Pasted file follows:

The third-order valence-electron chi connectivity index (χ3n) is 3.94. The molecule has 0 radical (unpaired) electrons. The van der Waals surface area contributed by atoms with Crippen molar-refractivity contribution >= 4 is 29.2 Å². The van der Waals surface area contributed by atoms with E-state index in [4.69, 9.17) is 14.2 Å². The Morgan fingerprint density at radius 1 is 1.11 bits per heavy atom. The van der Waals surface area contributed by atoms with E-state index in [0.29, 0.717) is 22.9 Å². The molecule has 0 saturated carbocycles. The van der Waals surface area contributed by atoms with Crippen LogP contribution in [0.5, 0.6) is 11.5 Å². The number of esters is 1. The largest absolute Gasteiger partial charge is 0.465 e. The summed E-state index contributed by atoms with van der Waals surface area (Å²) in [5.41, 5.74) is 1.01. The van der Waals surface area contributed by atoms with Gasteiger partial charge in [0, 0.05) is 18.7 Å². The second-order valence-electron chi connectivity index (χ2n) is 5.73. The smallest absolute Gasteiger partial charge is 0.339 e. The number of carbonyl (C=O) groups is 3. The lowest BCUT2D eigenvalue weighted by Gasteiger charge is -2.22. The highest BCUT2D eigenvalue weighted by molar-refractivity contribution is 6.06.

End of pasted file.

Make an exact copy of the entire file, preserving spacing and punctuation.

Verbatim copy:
The third-order valence-electron chi connectivity index (χ3n) is 3.94. The molecule has 0 radical (unpaired) electrons. The van der Waals surface area contributed by atoms with Crippen molar-refractivity contribution >= 4 is 29.2 Å². The van der Waals surface area contributed by atoms with E-state index in [4.69, 9.17) is 14.2 Å². The Morgan fingerprint density at radius 1 is 1.11 bits per heavy atom. The van der Waals surface area contributed by atoms with E-state index in [0.29, 0.717) is 22.9 Å². The molecule has 0 saturated carbocycles. The van der Waals surface area contributed by atoms with Crippen LogP contribution in [0.5, 0.6) is 11.5 Å². The number of esters is 1. The largest absolute Gasteiger partial charge is 0.465 e. The summed E-state index contributed by atoms with van der Waals surface area (Å²) in [5.41, 5.74) is 1.01. The van der Waals surface area contributed by atoms with Gasteiger partial charge in [0, 0.05) is 18.7 Å². The second-order valence-electron chi connectivity index (χ2n) is 5.73. The smallest absolute Gasteiger partial charge is 0.339 e. The number of carbonyl (C=O) groups is 3. The lowest BCUT2D eigenvalue weighted by Gasteiger charge is -2.22. The highest BCUT2D eigenvalue weighted by molar-refractivity contribution is 6.06.